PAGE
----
The copper IUD is the most effective and convenient of the non-hormonal options. Like all birth control methods, it has some risks, but overall its really safe. In terms of pain, you may have some pain when you get it put in, but that goes away pretty quickly. Some people have heavier periods or worse period cramps with the copper IUD, but that also tends to taper off over time. Talk with your doctor or nurse about the copper IUD to find out if its right for you.
The diaphragm, the cervical cap, and the sponge are also solid non-hormonal options, but theyre a little more high maintenance than other methods. They require that you take care of your birth control in the time right before you have sex, which isnt for everyone.
The Most Accessible Method: Condoms
Condoms are probably the most accessible form of birth control to you. They can be bought online or at a supermarket. And, unlike most forms of contraception, you dont need a prescription.
Unless you have an allergy to latex or the lubricant commonly found on condoms, the side effects are usually pretty rare and mild.
A big advantage of using condoms is that they can also reduce your risk for contracting a STI.
They can also be used alongside other birth control methods, like an IUD and the pill, further reducing your chance of unwanted pregnancy.
However, in order for condoms to be effective, they need to be used correctly and consistently and its not always as easy as it looks. Even if you do use condoms correctly, theres a chance theyll break.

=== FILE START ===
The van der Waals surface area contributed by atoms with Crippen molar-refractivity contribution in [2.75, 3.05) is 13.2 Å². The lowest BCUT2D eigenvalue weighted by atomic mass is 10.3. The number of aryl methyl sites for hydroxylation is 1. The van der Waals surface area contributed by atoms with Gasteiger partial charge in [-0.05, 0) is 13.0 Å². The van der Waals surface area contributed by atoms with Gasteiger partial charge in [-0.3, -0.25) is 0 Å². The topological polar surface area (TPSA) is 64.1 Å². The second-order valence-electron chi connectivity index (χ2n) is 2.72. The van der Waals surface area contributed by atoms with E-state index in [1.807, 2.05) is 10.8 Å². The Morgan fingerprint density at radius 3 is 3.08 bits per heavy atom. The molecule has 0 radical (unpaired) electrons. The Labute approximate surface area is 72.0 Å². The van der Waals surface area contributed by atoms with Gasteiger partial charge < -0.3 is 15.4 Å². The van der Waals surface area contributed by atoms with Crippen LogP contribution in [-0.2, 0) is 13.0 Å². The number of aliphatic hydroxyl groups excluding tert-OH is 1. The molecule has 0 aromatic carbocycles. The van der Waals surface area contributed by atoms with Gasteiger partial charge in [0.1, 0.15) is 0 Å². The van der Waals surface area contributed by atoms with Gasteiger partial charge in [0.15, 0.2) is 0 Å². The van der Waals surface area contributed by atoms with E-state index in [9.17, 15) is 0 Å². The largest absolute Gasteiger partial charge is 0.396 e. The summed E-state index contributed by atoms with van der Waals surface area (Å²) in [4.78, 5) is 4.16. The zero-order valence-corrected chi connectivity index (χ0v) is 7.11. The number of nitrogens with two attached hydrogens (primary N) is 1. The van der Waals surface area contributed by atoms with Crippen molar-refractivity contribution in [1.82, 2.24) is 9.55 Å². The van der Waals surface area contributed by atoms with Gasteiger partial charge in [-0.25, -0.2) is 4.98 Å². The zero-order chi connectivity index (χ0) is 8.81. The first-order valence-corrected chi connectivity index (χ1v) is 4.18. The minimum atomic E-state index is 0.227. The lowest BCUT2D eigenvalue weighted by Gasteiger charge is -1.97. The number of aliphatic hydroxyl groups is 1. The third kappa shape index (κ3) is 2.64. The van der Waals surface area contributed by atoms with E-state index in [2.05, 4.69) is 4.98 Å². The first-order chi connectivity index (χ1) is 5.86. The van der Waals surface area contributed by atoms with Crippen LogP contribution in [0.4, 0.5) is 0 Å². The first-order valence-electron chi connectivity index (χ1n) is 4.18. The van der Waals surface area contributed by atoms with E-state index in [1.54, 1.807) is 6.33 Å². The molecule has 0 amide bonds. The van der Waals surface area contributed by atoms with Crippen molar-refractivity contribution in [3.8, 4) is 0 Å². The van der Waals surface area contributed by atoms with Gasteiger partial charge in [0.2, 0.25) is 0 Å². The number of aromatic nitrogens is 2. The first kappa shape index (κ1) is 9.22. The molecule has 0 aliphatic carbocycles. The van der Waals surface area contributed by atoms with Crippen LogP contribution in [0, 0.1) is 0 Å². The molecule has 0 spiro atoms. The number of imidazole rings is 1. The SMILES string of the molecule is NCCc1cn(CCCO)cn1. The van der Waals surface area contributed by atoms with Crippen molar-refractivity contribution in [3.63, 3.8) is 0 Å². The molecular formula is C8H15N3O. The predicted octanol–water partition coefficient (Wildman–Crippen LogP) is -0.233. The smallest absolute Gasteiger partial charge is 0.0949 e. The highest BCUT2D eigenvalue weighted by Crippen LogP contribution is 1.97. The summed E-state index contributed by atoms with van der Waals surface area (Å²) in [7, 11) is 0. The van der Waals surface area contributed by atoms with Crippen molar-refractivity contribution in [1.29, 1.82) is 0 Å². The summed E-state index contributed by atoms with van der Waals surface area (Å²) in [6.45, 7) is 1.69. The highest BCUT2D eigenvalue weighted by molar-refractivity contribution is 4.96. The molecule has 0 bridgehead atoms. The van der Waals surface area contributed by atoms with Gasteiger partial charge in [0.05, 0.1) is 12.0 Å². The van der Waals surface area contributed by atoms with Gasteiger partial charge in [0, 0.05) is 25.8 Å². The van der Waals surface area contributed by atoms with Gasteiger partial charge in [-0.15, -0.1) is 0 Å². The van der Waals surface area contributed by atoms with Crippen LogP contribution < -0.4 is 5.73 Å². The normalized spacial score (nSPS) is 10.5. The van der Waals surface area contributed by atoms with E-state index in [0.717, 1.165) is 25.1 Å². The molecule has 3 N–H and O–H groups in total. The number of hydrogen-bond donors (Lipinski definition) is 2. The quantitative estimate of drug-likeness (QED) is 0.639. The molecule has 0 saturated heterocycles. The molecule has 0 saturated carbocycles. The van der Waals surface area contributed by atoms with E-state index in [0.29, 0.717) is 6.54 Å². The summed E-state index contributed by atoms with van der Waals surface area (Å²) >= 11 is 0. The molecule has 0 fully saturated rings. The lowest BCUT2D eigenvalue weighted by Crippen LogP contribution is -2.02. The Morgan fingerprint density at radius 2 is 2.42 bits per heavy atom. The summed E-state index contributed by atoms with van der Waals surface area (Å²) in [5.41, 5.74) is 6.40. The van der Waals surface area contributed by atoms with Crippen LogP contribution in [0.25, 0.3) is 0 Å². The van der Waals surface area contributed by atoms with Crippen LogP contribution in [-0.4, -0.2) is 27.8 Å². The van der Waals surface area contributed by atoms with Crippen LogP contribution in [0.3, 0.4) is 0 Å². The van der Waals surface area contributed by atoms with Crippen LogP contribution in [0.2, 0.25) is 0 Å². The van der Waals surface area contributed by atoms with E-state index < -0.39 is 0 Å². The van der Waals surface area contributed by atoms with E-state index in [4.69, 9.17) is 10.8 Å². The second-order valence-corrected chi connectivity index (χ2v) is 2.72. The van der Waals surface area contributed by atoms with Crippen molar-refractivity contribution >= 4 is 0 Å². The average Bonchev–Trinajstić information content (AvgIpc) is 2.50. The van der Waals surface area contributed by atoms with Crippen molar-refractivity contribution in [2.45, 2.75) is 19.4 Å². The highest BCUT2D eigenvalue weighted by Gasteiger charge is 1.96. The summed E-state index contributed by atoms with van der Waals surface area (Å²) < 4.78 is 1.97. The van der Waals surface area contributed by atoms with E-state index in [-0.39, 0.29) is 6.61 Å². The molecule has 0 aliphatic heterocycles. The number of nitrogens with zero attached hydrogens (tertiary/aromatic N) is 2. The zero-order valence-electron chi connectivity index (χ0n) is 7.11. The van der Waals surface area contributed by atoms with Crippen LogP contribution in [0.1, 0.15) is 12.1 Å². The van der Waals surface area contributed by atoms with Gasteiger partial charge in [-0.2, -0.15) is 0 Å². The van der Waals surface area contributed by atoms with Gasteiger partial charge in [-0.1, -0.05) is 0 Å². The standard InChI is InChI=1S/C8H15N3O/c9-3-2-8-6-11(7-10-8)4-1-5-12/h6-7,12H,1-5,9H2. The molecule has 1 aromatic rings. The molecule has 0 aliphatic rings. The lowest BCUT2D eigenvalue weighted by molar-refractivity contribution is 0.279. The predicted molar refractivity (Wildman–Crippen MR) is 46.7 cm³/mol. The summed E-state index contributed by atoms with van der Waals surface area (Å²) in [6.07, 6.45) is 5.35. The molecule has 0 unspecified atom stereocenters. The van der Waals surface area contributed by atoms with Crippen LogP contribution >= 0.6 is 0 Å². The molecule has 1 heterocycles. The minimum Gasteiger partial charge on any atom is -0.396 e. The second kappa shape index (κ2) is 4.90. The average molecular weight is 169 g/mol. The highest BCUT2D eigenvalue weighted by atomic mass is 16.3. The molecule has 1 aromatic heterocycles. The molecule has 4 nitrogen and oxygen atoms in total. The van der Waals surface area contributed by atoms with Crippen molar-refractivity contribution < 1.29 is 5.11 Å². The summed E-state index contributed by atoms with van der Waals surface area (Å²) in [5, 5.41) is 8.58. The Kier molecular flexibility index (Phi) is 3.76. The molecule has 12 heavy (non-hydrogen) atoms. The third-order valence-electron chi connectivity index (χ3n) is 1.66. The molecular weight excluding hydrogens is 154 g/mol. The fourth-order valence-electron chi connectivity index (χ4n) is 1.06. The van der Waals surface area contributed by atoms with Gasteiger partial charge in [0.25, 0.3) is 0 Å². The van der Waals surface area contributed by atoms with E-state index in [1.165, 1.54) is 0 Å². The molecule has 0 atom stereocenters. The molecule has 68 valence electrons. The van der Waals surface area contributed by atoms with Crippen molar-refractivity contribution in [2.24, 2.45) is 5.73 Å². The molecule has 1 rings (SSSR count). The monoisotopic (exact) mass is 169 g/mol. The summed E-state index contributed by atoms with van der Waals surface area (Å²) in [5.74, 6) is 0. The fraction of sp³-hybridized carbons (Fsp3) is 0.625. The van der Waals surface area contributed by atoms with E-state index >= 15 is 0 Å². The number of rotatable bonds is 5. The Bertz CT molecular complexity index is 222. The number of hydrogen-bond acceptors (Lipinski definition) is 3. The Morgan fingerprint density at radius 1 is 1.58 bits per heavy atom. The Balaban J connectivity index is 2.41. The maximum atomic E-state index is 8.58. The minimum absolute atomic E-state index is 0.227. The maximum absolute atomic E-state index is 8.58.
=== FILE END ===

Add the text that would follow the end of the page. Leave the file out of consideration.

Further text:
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Diaphragm And Cervical Cap
Unintended pregnancy in one year of use: 17% typical use, 16% perfect use .
Diaphragms and cervical caps are barrier methods that are both placed over the cervix and used with spermicide . Cervical caps are smaller than diaphragms and fit tightly around the cervix . Diaphragms stay in place by sitting behind the pubic bone . Diaphragms and cervical caps do not protect against STIs . Both are available in the USA with a prescription.
An OBGYN, nurse practitioner, doctor or midwife puts the diaphragm or cervical cap in the first time to pick the right size. The healthcare provider inserts the index and middle finger into the vagina to feel where the device sits . Only use water-based spermicides or lubricants when using a diaphragm and a cervical cap . Oil-based products can cause a cervical cap or diaphragm to break down .
There is also a one-size-fits-all diaphragm, Caya . A healthcare provider may have you insert Caya during the visit and then perform a pelvic exam to make sure that it was placed in the right position . Water-based spermicide should also be used with Caya .